Did this and also tapped each tube with the rubber end of a pencil as suggested by Jaim. Unfortunately, this did not help.

            Originally posted by Tim_at_Jonas View Post
            Check the integrity of all the connections to the preamp and both poweramps.
            All connections seem okay.

            Originally posted by Tim_at_Jonas View Post
            If all seems well, I'd probably replace all of the electrolytic caps in the reverb amp.
            This may be the last resort. Thanks for your help.

            Originally posted by Tim_at_Jonas View Post
            Let us know how it goes.
            Well, up to now the thumping is still there but today it appeared after 25 minutes of playing ...

            Comment


            • #7
              Originally posted by SONARtist View Post
              Hi David, just to answer you quickly here while I check out the other suggestions, the reverb amp is an AO-44. Thanks for your help.
              Is it a thumping with a regular time interval?

              There are, unfortunately, lots of things in an amp that can start misbehaving after they heat up. You might, just to see what happens, try swapping the 6GW8 tubes. In doing so, you're swapping four tube sections since each 6GW8 is an unusual (these days) triode and power pentode in the same envelope. That might tell us something. Does it have an effect or no effect?
              I'm David. 'Dave' is someone else's name.

              Comment


              • #8
                Originally posted by David Anderson View Post
                Is it a thumping with a regular time interval?
                Yes, it is regular and on deeper listening it sounds as if there are two frequencies involved; one constant and louder than the second quieter one, which seems to sweep through when turning the reverb rheostat and obviously affects the "thump" rate due to interaction. I made a 1 minute video recording and (if necessary) will try to find a way to make it public ...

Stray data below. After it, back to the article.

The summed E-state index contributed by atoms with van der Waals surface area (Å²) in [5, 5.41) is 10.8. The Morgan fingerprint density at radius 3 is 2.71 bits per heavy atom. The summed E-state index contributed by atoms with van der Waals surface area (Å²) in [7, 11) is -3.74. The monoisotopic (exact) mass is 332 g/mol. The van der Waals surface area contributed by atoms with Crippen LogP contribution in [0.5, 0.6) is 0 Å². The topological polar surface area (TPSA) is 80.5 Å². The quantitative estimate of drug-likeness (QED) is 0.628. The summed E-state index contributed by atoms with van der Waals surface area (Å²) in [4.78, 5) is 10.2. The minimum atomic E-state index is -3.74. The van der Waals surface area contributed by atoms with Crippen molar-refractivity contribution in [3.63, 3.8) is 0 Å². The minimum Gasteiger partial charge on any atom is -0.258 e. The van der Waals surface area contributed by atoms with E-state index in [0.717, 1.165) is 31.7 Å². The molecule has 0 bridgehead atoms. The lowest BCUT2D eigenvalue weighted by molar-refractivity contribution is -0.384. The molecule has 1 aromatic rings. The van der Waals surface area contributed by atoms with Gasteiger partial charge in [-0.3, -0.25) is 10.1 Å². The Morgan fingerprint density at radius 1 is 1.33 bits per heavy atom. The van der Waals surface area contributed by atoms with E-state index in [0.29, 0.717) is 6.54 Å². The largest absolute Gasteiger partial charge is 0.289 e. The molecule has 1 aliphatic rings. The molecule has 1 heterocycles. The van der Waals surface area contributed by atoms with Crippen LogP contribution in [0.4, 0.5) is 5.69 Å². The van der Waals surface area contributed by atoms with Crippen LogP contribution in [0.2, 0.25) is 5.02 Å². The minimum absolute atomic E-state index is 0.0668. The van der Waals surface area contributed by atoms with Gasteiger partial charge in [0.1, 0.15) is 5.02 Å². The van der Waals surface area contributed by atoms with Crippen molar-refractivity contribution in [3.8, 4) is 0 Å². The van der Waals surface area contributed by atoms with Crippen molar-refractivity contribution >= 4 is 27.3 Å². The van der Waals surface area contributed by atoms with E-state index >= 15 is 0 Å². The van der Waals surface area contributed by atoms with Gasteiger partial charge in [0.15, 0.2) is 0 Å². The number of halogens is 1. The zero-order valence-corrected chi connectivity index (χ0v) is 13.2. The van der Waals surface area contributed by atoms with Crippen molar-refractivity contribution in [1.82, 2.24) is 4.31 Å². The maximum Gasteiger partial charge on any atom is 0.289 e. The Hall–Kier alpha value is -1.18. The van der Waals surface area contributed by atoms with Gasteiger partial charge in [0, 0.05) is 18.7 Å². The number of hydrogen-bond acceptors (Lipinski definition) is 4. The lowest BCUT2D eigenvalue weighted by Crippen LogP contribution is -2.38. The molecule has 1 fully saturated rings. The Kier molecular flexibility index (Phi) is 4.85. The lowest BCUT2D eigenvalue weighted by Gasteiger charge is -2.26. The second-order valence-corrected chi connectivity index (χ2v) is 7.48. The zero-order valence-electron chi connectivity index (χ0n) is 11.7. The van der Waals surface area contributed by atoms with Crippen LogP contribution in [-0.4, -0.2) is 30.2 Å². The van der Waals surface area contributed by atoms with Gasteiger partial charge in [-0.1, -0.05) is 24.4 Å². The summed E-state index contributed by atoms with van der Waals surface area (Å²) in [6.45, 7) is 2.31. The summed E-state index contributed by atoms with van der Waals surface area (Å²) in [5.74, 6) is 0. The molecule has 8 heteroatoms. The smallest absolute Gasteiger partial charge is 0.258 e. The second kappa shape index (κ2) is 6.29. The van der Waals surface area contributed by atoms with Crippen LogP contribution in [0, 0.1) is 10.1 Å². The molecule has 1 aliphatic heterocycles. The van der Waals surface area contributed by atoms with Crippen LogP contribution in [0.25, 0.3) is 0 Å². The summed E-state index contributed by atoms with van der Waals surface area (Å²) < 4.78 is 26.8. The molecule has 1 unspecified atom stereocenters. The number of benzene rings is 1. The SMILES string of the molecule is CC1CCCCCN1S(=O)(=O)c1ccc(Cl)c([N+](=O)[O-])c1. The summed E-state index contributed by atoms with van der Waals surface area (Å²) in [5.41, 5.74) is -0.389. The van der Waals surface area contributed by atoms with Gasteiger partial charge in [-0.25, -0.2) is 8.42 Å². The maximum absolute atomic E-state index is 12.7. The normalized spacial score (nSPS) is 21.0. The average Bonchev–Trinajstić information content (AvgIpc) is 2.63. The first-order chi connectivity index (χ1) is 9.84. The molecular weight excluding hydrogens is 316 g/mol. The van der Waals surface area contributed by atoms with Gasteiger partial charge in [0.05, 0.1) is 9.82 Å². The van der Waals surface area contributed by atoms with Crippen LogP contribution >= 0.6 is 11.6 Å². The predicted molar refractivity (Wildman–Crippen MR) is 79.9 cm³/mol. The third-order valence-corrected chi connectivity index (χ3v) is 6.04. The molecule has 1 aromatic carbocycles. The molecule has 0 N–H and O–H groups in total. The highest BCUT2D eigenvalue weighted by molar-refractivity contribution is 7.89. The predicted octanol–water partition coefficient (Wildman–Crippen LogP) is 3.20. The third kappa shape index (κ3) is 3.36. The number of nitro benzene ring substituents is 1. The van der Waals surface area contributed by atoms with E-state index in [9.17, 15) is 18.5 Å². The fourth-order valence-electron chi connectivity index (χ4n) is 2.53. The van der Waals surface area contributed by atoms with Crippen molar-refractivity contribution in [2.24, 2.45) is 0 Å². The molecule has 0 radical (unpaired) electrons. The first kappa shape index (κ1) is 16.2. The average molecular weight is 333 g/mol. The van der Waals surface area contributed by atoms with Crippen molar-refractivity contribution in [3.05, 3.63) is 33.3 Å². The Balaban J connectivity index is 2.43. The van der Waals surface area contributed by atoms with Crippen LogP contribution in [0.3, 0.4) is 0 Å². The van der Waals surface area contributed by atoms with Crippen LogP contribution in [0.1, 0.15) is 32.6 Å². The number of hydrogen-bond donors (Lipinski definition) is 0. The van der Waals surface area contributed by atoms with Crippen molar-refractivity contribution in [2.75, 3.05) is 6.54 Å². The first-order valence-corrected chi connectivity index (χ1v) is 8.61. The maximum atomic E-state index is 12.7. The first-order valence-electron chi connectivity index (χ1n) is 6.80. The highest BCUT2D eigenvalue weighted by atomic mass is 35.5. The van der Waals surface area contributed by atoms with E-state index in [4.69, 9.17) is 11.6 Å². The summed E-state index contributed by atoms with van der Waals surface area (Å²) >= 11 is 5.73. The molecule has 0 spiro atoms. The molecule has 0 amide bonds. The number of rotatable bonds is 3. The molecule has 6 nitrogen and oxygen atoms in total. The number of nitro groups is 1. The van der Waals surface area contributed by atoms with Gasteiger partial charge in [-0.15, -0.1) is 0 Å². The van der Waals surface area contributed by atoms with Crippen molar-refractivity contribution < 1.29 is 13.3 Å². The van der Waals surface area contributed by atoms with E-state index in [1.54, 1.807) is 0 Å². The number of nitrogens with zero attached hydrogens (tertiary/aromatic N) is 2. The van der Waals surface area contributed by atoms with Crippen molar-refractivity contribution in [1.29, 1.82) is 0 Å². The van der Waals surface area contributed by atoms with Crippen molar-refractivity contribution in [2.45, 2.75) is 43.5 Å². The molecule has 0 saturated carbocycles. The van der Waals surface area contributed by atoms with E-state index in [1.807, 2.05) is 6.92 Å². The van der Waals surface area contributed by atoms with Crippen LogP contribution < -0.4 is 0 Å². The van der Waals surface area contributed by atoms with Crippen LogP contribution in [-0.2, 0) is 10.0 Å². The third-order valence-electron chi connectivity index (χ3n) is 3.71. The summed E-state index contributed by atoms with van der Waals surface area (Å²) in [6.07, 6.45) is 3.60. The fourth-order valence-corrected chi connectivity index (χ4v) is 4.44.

BTW, I could only change out one of the 6GW8 (equivalent here is ECL86) as I had a old and used spare. I will have to source some new tubes anyway. The change out did not help.

                Comment


                • #9
                  No one has mentioned the transistor in the AO44? Old and noisy,folks change them too.
                  And try to bring down/tame the startup peaks on those 6GW8's!
                  Can't remember the value,David Anderson suggestion!

                  Are there any fans or inductive loads on the circuit shared with the Hammond?

                  If this noise wasn't present before the refreshing,maybe a solder joint needs reflowing?
                  I consider myself an experienced solder penciller and have redone my own work and found out otherwise,hahahah!
                  If the thumping has a zipper type Q changing frequency? Change those PS caps.
                  Cathode bypass solder reflow maybe, but a 6GW8 swap didn't change anything so it's worth a shot!
                  Reflow the solder on your AO44 terminal strip,and your 'verb L-pad pot;and on your 'tone area' work under the hood.
                  I cleaned out the 100 ohm 'verb pot with compressed air and the spring contact survived.
                  It works well enough for something approaching 60 years of age.

                  6GW8? Get them while you can is my advice.
                  Still working on the mall organ coffee table book for cork sniffers

                  Comment


                  • #10
                    Originally posted by SONARtist View Post
                    BTW, I could only change out one of the 6GW8 (equivalent here is ECL86) as I had a old and used spare. I will have to source some new tubes anyway. The change out did not help.
                    Sorry, I wasn't clear. I meant remove the two 6GW8 tubes from the amp and put each one in the opposite socket from the one it was in.
                    I'm David. 'Dave' is someone else's name.

                    Comment


                    • #11
                      Originally posted by David Anderson View Post
                      Sorry, I wasn't clear. I meant remove the two 6GW8 tubes from the amp and put each one in the opposite socket from the one it was in.